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عربي

Sudan eyes gold as glittering alternative to oil revenues, but reality fogs the view

Osman Shinger
Sudan’s lost oil income following the south’s secession has led the Khartoum government to consider gold as an alternative revenue source, but experts warn against over-optimistic expectations.
26.07.2011  |  Khartoum
موقع تعدين في ولاية الشمالية.
موقع تعدين في ولاية الشمالية.

Many Sudanese still harbour visions of gold as a source of wealth. But while traditional gold mining continues in parts of the country, dreamers of get-rich-quick schemes have come up short. The rudimentary tools used yield only small amounts of gold, according to those returning from traditional mining areas in Sudan’s Nile State.


Dr Abdul Baggi Gailani, Sudanese Mining Minister. Photo by: Osman Shinger
Dr Abdul Baggi Gailani, Sudan’s Mining Minister, said traditional prospectors extracted more than 70 tons of gold last year. But following independence of the south, the source of Sudanese oil, analysts warn that Khartoum’s intention to rely on gold as compensation for lost revenue may be less than viable.

Several factors explain Sudan’s renewed fascination with gold, whose rising prices on the global market provide considerable motivation in times of economic crisis. Significant progress in metal detection in recent years was instrumental in the discovery of large amounts of sedimentary gold under the earth’s surface. Iimproved infrastructure, especially roads, has eased access to remote areas rich in gold.

Dr Gailani recognises the negative environmental impacts of both traditional gold mining and oil exploration. But he believes they could be mitigated through sound management.

Domestic mining (an activity relying on rudimentary technology to extract various minerals) is a well-known activity that is as old as history, he said. Gold mining in Sudan dates back to Pharoanic times.

Almost one million Sudanese work in traditional gold mining. Prospecting has spread throughout Sudan’s Blue Nile, Red Sea and Nile States.

Gold’s contribution to Sudan’s treasury will amount to $4 billion this year, in addition to another billion dollars from other metals,” said al-Jilani.

 

The other side of the gold coin

Experts refer to several negative aspects of traditional gold exploration in Sudan’s rural areas, among them security threats to local residents and environmental degradation that has prompted calls to halt mining activities.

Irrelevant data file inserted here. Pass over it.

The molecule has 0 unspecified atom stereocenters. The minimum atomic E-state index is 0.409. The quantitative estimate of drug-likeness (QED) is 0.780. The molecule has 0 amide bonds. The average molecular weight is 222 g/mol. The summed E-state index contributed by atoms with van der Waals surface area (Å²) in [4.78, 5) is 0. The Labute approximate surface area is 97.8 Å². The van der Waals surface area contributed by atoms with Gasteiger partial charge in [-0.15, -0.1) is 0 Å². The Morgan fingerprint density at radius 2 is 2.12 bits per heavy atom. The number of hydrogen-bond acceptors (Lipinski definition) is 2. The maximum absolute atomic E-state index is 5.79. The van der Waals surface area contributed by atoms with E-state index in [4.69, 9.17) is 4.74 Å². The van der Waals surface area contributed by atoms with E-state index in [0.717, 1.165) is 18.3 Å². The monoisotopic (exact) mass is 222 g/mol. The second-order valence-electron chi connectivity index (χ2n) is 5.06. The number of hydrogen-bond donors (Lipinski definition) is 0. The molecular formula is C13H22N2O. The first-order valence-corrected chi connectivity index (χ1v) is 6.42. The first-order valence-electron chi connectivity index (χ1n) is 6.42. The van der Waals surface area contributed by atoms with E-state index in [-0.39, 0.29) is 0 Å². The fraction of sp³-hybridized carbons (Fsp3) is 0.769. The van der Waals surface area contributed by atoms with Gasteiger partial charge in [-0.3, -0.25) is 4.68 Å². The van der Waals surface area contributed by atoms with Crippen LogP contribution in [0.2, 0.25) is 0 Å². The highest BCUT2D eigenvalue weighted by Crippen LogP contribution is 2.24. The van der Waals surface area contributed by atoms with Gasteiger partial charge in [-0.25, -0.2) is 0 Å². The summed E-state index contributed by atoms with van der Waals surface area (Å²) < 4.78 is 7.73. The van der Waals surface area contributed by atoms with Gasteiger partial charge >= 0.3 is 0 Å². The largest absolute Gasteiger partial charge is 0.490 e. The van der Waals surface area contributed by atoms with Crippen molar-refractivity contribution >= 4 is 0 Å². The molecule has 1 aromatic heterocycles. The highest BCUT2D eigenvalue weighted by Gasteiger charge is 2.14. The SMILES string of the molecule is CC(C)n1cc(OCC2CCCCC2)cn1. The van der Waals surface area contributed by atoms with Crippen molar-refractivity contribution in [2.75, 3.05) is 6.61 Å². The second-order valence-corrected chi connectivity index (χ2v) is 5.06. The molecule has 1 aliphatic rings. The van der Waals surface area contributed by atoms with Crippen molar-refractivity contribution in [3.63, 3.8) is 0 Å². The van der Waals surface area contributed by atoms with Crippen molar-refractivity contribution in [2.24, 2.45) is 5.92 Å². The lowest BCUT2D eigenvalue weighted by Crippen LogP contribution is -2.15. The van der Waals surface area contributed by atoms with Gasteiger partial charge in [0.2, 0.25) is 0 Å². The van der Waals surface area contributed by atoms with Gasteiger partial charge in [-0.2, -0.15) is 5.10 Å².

Sales staff at an Omdurman gold shop.   Photo by: FlickrJunkie
Dr Gailani said prospecting will not stop, but operations will be downsized.

At a recent seminar on mining, analysts shed light on the challenge of integrating gold extraction into Sudan’s economy. Given the illegality of numerous mining operations, along with the transient nature of these marginalised activities as miners travel from one region to another, fee collection and monitoring by the state are all the more difficult.

The reluctance of financial institutions to purchase gold from miners, they add, has opened the door to smuggling. 

 

Employment prospects

Abdul-Azim al-Mahal, an economist, sees an opportunity for the Khartoum to exploit Sudan’s gold resources as compensation for lost oil revenues following South Sudan’s independence.


Hassai Gold Mine, Red Sea State. Photo by: Francois Bouf
Economic indicators show that gold helped pump up hard currency reserves in the state treasury, he said.

Al-Mahal called for widespread organisation of Sudan’s domestic mining operations to benefit the national economy.”

Citing a boost of foreign currency totaling one billion U.S. dollars from export returns in the past year, economist Adel Abdul-Aziz pointed to the benefits of domestic mining, adding returns could total three billion dollars this year.

"The government should promote traditional gold mining as an employment opportunity for young job seekers,” he said.

Another view of the Hassai Gold Mine.    Photo by: Francois Bouf

Reality check

While currency figures may look promising, the view from the ground suggests otherwise.

According to Nasr-Eddin Taib, a reporter who has gained rare access to traditional gold mining operations in Nile State, compensating lost oil revenues with traditional gold mining is impractical.

In his view, the government's promotion of gold as an alternative to lost oil revenue is mere reassurance for northern citizens, and not based in reality.

Taib said the gold production he witnessed in Nile State cannot fill the revenue in Sudan’s economy. The government’s search for exploration companies, along with its appeal to existing operations to speed up production, he added, suggest the situation is not the way it has been described by some state officials.

Turning gold into economic power in northern Sudan needs years of ongoing exploration,” said Taib, before it can make a significant contribution to national income.”

 

Editor: Alexa Dvorson